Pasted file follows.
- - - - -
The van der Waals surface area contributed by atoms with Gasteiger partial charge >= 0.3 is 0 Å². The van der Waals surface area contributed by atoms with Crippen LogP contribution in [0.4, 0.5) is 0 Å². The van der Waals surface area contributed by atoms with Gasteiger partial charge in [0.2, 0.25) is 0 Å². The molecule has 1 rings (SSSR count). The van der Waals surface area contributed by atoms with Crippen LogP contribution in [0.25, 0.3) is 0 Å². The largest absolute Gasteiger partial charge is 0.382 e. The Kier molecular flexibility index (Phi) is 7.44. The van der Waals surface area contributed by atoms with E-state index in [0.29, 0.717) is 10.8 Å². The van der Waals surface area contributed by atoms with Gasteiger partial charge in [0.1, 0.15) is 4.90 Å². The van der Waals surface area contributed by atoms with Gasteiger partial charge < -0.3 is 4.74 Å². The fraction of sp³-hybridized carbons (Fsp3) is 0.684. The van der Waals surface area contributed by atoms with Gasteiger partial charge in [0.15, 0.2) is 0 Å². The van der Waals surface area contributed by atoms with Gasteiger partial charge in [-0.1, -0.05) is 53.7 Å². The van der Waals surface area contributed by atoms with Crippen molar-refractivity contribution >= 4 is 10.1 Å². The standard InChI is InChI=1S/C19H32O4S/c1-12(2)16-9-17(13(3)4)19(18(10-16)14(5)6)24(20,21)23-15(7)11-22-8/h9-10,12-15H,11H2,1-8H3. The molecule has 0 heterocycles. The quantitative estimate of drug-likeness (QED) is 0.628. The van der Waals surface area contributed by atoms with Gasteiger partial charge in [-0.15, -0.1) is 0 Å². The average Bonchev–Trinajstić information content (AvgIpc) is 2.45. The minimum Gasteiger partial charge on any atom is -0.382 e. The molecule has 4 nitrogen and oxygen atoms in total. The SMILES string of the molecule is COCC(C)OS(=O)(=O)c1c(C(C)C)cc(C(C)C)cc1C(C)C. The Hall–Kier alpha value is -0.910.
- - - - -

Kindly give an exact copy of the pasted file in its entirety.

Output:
The van der Waals surface area contributed by atoms with Gasteiger partial charge >= 0.3 is 0 Å². The van der Waals surface area contributed by atoms with Crippen LogP contribution in [0.4, 0.5) is 0 Å². The van der Waals surface area contributed by atoms with Gasteiger partial charge in [0.2, 0.25) is 0 Å². The molecule has 1 rings (SSSR count). The van der Waals surface area contributed by atoms with Crippen LogP contribution in [0.25, 0.3) is 0 Å². The largest absolute Gasteiger partial charge is 0.382 e. The Kier molecular flexibility index (Phi) is 7.44. The van der Waals surface area contributed by atoms with E-state index in [0.29, 0.717) is 10.8 Å². The van der Waals surface area contributed by atoms with Gasteiger partial charge in [0.1, 0.15) is 4.90 Å². The van der Waals surface area contributed by atoms with Gasteiger partial charge < -0.3 is 4.74 Å². The fraction of sp³-hybridized carbons (Fsp3) is 0.684. The van der Waals surface area contributed by atoms with Gasteiger partial charge in [0.15, 0.2) is 0 Å². The van der Waals surface area contributed by atoms with Gasteiger partial charge in [-0.1, -0.05) is 53.7 Å². The van der Waals surface area contributed by atoms with Crippen molar-refractivity contribution >= 4 is 10.1 Å². The standard InChI is InChI=1S/C19H32O4S/c1-12(2)16-9-17(13(3)4)19(18(10-16)14(5)6)24(20,21)23-15(7)11-22-8/h9-10,12-15H,11H2,1-8H3. The molecule has 0 heterocycles. The quantitative estimate of drug-likeness (QED) is 0.628. The van der Waals surface area contributed by atoms with Gasteiger partial charge in [-0.15, -0.1) is 0 Å². The average Bonchev–Trinajstić information content (AvgIpc) is 2.45. The minimum Gasteiger partial charge on any atom is -0.382 e. The molecule has 4 nitrogen and oxygen atoms in total. The SMILES string of the molecule is COCC(C)OS(=O)(=O)c1c(C(C)C)cc(C(C)C)cc1C(C)C. The Hall–Kier alpha value is -0.910.